What’s in You Lipstick?

There’s nothing pretty about some of the ingredients found in common cosmetics. The products that have become integral parts of the daily routines of millions, including shampoos, facial cleansers, and hairspray, often contain substances that can be extremely harmful, not only for the user, but also the people and the environment around them. Unfortunately, no amount of concealer can hide this ugly truth.

David Suzuki’s ‘Dirty Dozen’ list details the detrimental substances found in the cosmetics of thousands of surveyed Canadians. Many have negative impacts on wildlife and the environment, and some are suspected of causing cancer.

The cosmetics industry is highly unregulated, which leads to many unsafe products making their way onto shelves all over the world. The industry uses thousands of synthetic chemicals in its products, some of which are also used in industrial manufacturing processes to clean machinery, stabilize pesticides, and grease gears. 

International concern about the environmental impact of cosmetics is supported by data from the U.S. Environmental Protection Agency and the U.S. Census Bureau; more than 3 million tons of personal care chemicals enter the water system each year.

If even one bottle of chemical-laden moisturizer floating in a waterway can have serious impacts on a marine environment, it’s easy to imagine the sort of damage that a huge quantity of similar products could incur on the global environment.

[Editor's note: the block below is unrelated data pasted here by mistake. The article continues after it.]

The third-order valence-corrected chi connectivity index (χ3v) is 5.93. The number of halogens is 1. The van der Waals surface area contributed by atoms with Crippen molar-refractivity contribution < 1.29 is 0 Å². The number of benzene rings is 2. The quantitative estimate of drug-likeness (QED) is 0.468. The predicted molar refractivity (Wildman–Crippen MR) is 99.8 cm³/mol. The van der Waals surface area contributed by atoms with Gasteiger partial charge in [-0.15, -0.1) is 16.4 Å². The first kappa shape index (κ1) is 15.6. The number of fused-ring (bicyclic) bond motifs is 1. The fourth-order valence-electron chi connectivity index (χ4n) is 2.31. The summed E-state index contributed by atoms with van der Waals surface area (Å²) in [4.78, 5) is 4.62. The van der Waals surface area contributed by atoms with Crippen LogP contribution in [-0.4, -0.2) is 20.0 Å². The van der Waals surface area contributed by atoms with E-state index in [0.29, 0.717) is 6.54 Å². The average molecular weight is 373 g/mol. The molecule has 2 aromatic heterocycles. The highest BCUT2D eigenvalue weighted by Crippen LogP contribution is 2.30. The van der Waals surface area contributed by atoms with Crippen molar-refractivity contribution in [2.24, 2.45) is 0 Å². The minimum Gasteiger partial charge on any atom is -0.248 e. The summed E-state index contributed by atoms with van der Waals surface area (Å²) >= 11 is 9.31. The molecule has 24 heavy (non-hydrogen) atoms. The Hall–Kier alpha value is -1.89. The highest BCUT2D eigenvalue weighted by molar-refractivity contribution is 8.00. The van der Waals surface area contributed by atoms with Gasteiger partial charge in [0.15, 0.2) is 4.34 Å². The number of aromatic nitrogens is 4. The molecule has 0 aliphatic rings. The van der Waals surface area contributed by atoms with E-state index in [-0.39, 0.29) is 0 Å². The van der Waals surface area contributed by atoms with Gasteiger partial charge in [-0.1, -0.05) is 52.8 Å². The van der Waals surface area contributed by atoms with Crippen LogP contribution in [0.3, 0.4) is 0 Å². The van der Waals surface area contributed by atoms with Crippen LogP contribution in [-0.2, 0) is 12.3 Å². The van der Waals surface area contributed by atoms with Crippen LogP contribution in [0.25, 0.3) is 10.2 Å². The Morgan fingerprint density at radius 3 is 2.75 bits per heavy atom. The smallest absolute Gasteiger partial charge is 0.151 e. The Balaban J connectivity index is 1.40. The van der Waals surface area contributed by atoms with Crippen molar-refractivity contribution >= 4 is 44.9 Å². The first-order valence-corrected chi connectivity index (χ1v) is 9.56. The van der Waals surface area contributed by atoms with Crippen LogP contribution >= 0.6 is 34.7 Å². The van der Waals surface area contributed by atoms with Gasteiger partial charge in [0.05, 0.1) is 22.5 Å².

Nail polish is perhaps the most infamous of all cosmetic products in terms of nasty hidden ingredients. The ‘Toxic Trio’ commonly found in the product (dibutyl phthalate, toluene compounds, and formaldehyde) can seriously affect the health of those exposed to them.

Nitrocellulose is another unsavoury ingredient that can be found in our pretty polish. Despite being synthesized from cellulose, nitrocellulose is a synthetic substance with vapours that can irritate our skin, eyes, and lungs. Nitrocellulose is also used in automobile paint and the explosives found in dynamite and fireworks. 

There is evidence that suggests the biggest carbon footprint is created at the consumer level, either by wasting or by misusing the products. Approximately one-third of U.S. landfill waste has been estimated to consist of the packaging from our beauty products. Even after the products have finished damaging our bodies, they continue to damage the environment. DDT, a product that has been banned in many countries, has been proven to remain in soil for more than 20 years

Millions of people use cosmetics and similar products to care for their bodies, but they may actually be damaging them through this practice. It’s important to know if your facial cleanser contains ingredients that also work wonders on a car engine! To limit negative effects, be aware of the ingredients in your beauty products. Avoid waste as much as possible, even when using natural products. Take care of the environment, as well as yourself.

by Petranella Daviel